At the beginning of the century, taking the ‘petit train des pignes’ (‘little pine cone train’), a few wealthy families discovered the shores at the foot of the Maures. Dazzled by the beauty of this unspoilt coastline, the Adam, Eiffel, Royce, Clément-Bayard and Foncin families had their holiday homes built above the blue waters amongst the heather, rock roses and arbutus…
The Courmes property
A Parisian businessman, Alfred Théodore Courmes, set up his retirement residence at Le Rayol in 1910. He had his house built on a headland overlooking the Baie du Figuier. He organised his ornamental gardens around an antique-inspired pergola, planting palm trees, date palms, eucalyptus, agaves and mimosa. Nearby, there was a terraced vegetable garden and an orchard on the side of a hill above a charming little farm. In 1925, whilst a real estate company was setting up a seaside resort in Le Rayol, the Courmes family sold their house which became the ‘Hôtel de la Mer’. The couple then went to live in the Villa Rayolet built at the other end of the property.
The Potez Domaine
In January 1940, Madame Courmes sold the Domaine to the famous aircraft manufacturer Henry Potez. Forced by the war to abandon his factories in the Somme, Potez came to take refuge at Le Rayol with his family, at which point the houses underwent refurbishment. A number of servants attended on the family, whilst a dozen gardeners tended the garden. A majestic staircase was built under the pergola. It is during this period that the garden enjoyed its golden age. Once the war had come to an end, the Domaine du Rayol became only a summer residence. It was abandoned at the end of the sixties, for want of staff and maintenance.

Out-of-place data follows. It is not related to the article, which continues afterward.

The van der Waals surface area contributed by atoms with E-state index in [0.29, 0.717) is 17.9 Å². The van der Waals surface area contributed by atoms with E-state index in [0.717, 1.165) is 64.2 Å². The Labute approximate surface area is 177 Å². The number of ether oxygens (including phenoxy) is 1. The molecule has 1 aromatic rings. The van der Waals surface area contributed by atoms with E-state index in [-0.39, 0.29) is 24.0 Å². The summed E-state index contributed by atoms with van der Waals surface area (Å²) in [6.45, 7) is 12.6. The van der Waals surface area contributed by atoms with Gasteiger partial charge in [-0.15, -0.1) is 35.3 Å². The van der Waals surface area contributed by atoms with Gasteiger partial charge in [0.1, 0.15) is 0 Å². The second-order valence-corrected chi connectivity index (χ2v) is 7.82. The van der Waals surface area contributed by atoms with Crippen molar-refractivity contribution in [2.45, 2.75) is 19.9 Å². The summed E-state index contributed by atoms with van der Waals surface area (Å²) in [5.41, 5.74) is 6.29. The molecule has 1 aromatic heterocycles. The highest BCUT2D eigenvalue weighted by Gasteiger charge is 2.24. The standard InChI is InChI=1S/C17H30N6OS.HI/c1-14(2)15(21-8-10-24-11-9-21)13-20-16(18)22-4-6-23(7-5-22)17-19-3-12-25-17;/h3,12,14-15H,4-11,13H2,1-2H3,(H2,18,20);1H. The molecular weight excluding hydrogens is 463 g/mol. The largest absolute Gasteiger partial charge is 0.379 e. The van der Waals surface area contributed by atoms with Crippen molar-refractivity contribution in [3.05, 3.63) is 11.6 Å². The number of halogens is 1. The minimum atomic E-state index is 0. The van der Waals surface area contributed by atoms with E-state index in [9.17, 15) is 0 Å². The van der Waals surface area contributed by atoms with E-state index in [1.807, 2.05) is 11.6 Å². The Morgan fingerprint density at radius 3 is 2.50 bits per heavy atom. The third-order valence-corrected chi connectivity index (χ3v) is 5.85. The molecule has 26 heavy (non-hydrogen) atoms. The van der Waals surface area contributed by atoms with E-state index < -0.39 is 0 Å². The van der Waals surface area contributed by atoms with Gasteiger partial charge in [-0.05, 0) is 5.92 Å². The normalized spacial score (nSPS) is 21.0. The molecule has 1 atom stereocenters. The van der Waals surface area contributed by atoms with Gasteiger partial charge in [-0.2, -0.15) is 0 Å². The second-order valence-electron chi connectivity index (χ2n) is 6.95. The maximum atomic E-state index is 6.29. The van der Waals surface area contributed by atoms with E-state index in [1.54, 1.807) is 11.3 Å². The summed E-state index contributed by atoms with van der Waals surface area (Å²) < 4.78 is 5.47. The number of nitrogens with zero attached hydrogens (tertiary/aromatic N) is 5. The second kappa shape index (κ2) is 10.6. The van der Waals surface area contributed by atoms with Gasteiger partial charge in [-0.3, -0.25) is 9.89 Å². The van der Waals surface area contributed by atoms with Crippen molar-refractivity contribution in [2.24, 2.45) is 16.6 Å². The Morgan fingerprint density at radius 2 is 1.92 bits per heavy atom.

The Domaine du Rayol safeguarded
The property went on to escape many property projects thanks to the action of conservationists. It was bought in 1989 by the Conservatoire du Littoral. The landscapes, flora and fauna of the last wild shores at the foot of the Maures would thus be preserved. At the request of the Conservatoire du Littoral, landscape gardener Gilles Clément’s proposal for the site was to evoke the flora and landscapes associated with regions of the world with Mediterranean climates, namely: the Mediterranean Basin, south-eastern California, central Chile, the Cape region in South Africa and southern Australia. Thus, from the former gardens of the Domaine, several gardens have emerged that reflect the plant environments of the Mediterranean regions of the world.